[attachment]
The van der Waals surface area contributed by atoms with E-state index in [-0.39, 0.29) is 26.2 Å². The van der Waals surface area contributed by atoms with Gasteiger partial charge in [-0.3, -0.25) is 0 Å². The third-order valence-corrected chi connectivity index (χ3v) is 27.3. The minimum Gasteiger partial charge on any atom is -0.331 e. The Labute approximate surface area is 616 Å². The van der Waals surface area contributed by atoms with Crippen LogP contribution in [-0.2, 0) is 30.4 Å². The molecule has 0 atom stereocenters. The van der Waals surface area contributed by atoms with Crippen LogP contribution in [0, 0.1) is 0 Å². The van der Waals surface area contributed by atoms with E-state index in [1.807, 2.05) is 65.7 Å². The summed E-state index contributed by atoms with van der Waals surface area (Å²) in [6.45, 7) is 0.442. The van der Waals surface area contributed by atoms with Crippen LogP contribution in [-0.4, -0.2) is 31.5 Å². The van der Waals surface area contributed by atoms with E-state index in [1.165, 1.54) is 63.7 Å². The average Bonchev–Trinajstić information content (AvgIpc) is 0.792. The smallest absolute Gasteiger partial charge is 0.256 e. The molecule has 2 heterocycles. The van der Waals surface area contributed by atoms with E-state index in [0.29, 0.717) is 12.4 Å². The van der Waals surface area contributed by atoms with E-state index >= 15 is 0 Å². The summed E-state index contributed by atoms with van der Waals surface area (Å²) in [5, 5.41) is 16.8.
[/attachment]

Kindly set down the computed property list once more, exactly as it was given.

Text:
The van der Waals surface area contributed by atoms with E-state index in [-0.39, 0.29) is 26.2 Å². The van der Waals surface area contributed by atoms with Gasteiger partial charge in [-0.3, -0.25) is 0 Å². The third-order valence-corrected chi connectivity index (χ3v) is 27.3. The minimum Gasteiger partial charge on any atom is -0.331 e. The Labute approximate surface area is 616 Å². The van der Waals surface area contributed by atoms with Crippen LogP contribution in [-0.2, 0) is 30.4 Å². The molecule has 0 atom stereocenters. The van der Waals surface area contributed by atoms with Crippen LogP contribution in [0, 0.1) is 0 Å². The van der Waals surface area contributed by atoms with E-state index in [1.807, 2.05) is 65.7 Å². The summed E-state index contributed by atoms with van der Waals surface area (Å²) in [6.45, 7) is 0.442. The van der Waals surface area contributed by atoms with Crippen LogP contribution in [-0.4, -0.2) is 31.5 Å². The van der Waals surface area contributed by atoms with E-state index in [1.165, 1.54) is 63.7 Å². The average Bonchev–Trinajstić information content (AvgIpc) is 0.792. The smallest absolute Gasteiger partial charge is 0.256 e. The molecule has 2 heterocycles. The van der Waals surface area contributed by atoms with E-state index in [0.29, 0.717) is 12.4 Å². The van der Waals surface area contributed by atoms with E-state index >= 15 is 0 Å². The summed E-state index contributed by atoms with van der Waals surface area (Å²) in [5, 5.41) is 16.8.